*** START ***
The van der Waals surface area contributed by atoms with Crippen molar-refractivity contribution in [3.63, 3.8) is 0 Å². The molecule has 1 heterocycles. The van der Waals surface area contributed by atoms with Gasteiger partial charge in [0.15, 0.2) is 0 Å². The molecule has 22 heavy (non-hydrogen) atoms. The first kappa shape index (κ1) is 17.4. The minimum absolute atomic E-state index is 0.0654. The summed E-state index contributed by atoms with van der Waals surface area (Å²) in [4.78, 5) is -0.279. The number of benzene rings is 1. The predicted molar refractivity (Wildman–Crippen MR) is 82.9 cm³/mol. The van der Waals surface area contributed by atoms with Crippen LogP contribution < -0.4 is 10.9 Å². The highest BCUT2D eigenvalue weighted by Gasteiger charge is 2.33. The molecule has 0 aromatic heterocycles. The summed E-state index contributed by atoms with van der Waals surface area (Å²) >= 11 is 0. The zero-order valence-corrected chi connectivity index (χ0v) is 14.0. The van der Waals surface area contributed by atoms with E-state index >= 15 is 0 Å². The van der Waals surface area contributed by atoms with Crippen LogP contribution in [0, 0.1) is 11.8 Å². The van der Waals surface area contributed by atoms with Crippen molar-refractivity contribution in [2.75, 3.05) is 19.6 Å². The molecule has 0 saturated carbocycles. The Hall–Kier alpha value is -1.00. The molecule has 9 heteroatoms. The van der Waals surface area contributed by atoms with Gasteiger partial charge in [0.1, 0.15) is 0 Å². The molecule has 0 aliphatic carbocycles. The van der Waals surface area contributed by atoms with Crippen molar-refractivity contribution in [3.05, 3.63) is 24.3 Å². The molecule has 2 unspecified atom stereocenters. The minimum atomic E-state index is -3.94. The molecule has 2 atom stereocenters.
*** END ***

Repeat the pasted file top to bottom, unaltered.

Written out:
The van der Waals surface area contributed by atoms with Crippen molar-refractivity contribution in [3.63, 3.8) is 0 Å². The molecule has 1 heterocycles. The van der Waals surface area contributed by atoms with Gasteiger partial charge in [0.15, 0.2) is 0 Å². The molecule has 22 heavy (non-hydrogen) atoms. The first kappa shape index (κ1) is 17.4. The minimum absolute atomic E-state index is 0.0654. The summed E-state index contributed by atoms with van der Waals surface area (Å²) in [4.78, 5) is -0.279. The number of benzene rings is 1. The predicted molar refractivity (Wildman–Crippen MR) is 82.9 cm³/mol. The van der Waals surface area contributed by atoms with Crippen LogP contribution < -0.4 is 10.9 Å². The highest BCUT2D eigenvalue weighted by Gasteiger charge is 2.33. The molecule has 0 aromatic heterocycles. The summed E-state index contributed by atoms with van der Waals surface area (Å²) >= 11 is 0. The zero-order valence-corrected chi connectivity index (χ0v) is 14.0. The van der Waals surface area contributed by atoms with E-state index >= 15 is 0 Å². The van der Waals surface area contributed by atoms with Crippen LogP contribution in [0, 0.1) is 11.8 Å². The van der Waals surface area contributed by atoms with Crippen molar-refractivity contribution in [2.75, 3.05) is 19.6 Å². The molecule has 0 saturated carbocycles. The Hall–Kier alpha value is -1.00. The molecule has 9 heteroatoms. The van der Waals surface area contributed by atoms with Gasteiger partial charge in [0.1, 0.15) is 0 Å². The molecule has 0 aliphatic carbocycles. The van der Waals surface area contributed by atoms with Crippen molar-refractivity contribution in [3.05, 3.63) is 24.3 Å². The molecule has 2 unspecified atom stereocenters. The minimum atomic E-state index is -3.94. The molecule has 2 atom stereocenters.